The Motto on Foreign News Coverage: Through a Lens Darkly and Infrequently ISSUES PRESS JOURNALISTS
Peter Grier, writer of The Christian Science Monitor, The Christian Science Monitor
YOU can learn a lot about Michael Jackson's troubled marriage from the US media. But you won't find much about politics in Mali, or the price of tortilla flour in Mexico.
International affairs remains an afterthought in many American newsrooms, despite trends in technology and trade that are tying the nations of the world closer together. The foreign news that does appear often centers on combat or deployment of US troops - and seldom mentions social, cultural, or scientific issues.
For many Americans "the diet of international news offered cannot be adequate to relate the world to the United States and the world's potential importance to their lives," concludes Brookings Institution media scholar Stephen Hess in an in-depth new study of foreign news and foreign correspondents.
Quantity - or rather lack of it - is the first foreign news problem. Numerous studies have shown that over the last 20 years the amount of international news broadcast on evening TV network news varies between 20 to 40 percent of each show. This figure seems solid, if not spectacular. But it overstates the case, according to Dr. Hess, as about half of all stories counted "foreign affairs" are in fact about US foreign policy, or the actions of US citizens overseas.
The incredible shrinking foreign 'news hole'
Newspapers do somewhat better - particularly the few dedicated metropolitan dailies that still maintain staff writers in foreign cities. But most Americans don't live in New York or Washington, and the average mid-sized city paper does about the same as network anchors to educate citizens about the globe. Mid-circulation newspapers use an average of 4.5 foreign datelines each day, according to a Hess survey. The New York Times, by contrast, uses 11.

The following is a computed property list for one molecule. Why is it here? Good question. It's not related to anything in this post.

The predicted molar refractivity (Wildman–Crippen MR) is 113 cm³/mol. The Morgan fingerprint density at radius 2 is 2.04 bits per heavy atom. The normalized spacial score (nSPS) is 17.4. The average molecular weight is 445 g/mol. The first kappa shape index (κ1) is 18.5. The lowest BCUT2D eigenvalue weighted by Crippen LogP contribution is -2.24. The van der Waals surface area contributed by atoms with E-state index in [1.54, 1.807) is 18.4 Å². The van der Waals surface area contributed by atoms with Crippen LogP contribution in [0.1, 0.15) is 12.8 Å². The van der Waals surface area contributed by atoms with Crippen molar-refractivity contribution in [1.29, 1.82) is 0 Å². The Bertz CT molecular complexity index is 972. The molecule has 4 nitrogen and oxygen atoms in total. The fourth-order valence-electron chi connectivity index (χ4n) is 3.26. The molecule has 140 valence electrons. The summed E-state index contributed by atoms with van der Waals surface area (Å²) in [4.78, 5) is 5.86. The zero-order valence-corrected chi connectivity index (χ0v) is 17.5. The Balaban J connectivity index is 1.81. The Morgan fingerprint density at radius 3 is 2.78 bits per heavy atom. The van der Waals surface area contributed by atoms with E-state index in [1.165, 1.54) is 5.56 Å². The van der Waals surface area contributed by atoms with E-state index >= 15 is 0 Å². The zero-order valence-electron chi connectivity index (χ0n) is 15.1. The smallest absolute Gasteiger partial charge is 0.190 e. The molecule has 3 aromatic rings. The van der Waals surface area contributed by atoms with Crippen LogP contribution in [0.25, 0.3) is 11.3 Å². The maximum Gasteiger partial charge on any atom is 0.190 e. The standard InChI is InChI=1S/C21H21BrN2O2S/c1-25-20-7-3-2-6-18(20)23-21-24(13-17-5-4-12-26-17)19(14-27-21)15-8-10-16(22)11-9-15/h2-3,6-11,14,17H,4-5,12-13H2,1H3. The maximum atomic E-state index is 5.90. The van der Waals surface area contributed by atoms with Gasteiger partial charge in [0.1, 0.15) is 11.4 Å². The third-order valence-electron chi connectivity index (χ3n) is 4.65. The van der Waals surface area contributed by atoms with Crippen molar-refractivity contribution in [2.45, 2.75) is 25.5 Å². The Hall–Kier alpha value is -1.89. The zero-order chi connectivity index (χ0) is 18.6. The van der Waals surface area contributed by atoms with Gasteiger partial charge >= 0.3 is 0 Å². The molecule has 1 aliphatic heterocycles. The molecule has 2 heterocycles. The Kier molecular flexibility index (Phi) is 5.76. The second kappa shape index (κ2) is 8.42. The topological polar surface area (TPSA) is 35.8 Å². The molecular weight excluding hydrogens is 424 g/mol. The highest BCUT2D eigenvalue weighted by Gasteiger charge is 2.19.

Perhaps more problematic than the number of stories is the decline in the number of correspondents themselves. Over the past decade, the three major networks cut their overseas staff in half.
The number of Time magazine's foreign correspondents declined by a third, while an entire wire service, United Press International, dwindled to a shadow of its former self. All told, US media now employ about 1,500 foreign correspondents - about the number of people that work in one wing of a large metro shopping mall.
Yet it isn't quantity that Stephen Hess feels is the real problem with US media and international news. "I call it a quality problem - certainly as far as the TV networks go," he says in an interview.
Despite the rise of CNN and other cable news sources, network TV news remains Americans' primary source of information about the world. And what viewers see on network TV are primarily bombs and bullets: brief, intense images of violence in far-away lands.
More than half of all TV foreign news subjects are related to violence, either via combat or disaster, or accident or repression, according to Hess. Such a focus on the spectacular distorts the very map of the world.
The Middle East, for instance, accounts for 5 percent of the world's population, but gets 35 percent of foreign dateline stories. …